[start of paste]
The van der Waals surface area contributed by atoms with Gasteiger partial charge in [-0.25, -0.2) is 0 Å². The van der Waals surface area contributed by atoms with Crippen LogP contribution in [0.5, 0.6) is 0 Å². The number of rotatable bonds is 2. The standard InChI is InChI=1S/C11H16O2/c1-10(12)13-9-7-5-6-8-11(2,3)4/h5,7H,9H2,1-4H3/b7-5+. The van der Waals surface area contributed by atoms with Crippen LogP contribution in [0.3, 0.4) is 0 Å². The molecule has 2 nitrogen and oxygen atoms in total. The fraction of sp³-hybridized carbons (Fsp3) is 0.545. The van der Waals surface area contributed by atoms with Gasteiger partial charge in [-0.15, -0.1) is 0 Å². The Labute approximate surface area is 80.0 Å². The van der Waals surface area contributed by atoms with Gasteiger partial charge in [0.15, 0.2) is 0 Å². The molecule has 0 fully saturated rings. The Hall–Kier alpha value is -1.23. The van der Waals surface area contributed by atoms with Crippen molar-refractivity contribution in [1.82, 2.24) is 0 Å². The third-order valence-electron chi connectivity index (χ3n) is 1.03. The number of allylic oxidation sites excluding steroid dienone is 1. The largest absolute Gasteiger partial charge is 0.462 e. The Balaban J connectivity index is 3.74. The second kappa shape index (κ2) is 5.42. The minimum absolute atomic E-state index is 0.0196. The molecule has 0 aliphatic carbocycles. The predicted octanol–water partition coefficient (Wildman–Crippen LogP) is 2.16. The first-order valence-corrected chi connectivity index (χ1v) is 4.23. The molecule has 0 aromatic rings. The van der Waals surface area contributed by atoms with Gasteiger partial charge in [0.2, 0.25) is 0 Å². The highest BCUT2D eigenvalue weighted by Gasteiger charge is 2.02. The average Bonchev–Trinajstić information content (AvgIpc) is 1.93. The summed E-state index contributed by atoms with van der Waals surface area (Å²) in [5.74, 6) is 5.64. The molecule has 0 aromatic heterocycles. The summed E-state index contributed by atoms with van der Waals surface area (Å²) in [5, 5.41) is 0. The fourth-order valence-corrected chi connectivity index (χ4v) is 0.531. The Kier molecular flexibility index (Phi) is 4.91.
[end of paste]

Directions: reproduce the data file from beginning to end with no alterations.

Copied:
The van der Waals surface area contributed by atoms with Gasteiger partial charge in [-0.25, -0.2) is 0 Å². The van der Waals surface area contributed by atoms with Crippen LogP contribution in [0.5, 0.6) is 0 Å². The number of rotatable bonds is 2. The standard InChI is InChI=1S/C11H16O2/c1-10(12)13-9-7-5-6-8-11(2,3)4/h5,7H,9H2,1-4H3/b7-5+. The van der Waals surface area contributed by atoms with Crippen LogP contribution in [0.3, 0.4) is 0 Å². The molecule has 2 nitrogen and oxygen atoms in total. The fraction of sp³-hybridized carbons (Fsp3) is 0.545. The van der Waals surface area contributed by atoms with Gasteiger partial charge in [-0.15, -0.1) is 0 Å². The Labute approximate surface area is 80.0 Å². The van der Waals surface area contributed by atoms with Gasteiger partial charge in [0.15, 0.2) is 0 Å². The molecule has 0 fully saturated rings. The Hall–Kier alpha value is -1.23. The van der Waals surface area contributed by atoms with Crippen molar-refractivity contribution in [1.82, 2.24) is 0 Å². The third-order valence-electron chi connectivity index (χ3n) is 1.03. The number of allylic oxidation sites excluding steroid dienone is 1. The largest absolute Gasteiger partial charge is 0.462 e. The Balaban J connectivity index is 3.74. The second kappa shape index (κ2) is 5.42. The minimum absolute atomic E-state index is 0.0196. The molecule has 0 aliphatic carbocycles. The predicted octanol–water partition coefficient (Wildman–Crippen LogP) is 2.16. The first-order valence-corrected chi connectivity index (χ1v) is 4.23. The molecule has 0 aromatic rings. The van der Waals surface area contributed by atoms with Gasteiger partial charge in [0.2, 0.25) is 0 Å². The highest BCUT2D eigenvalue weighted by Gasteiger charge is 2.02. The average Bonchev–Trinajstić information content (AvgIpc) is 1.93. The summed E-state index contributed by atoms with van der Waals surface area (Å²) in [5.74, 6) is 5.64. The molecule has 0 aromatic heterocycles. The summed E-state index contributed by atoms with van der Waals surface area (Å²) in [5, 5.41) is 0. The fourth-order valence-corrected chi connectivity index (χ4v) is 0.531. The Kier molecular flexibility index (Phi) is 4.91.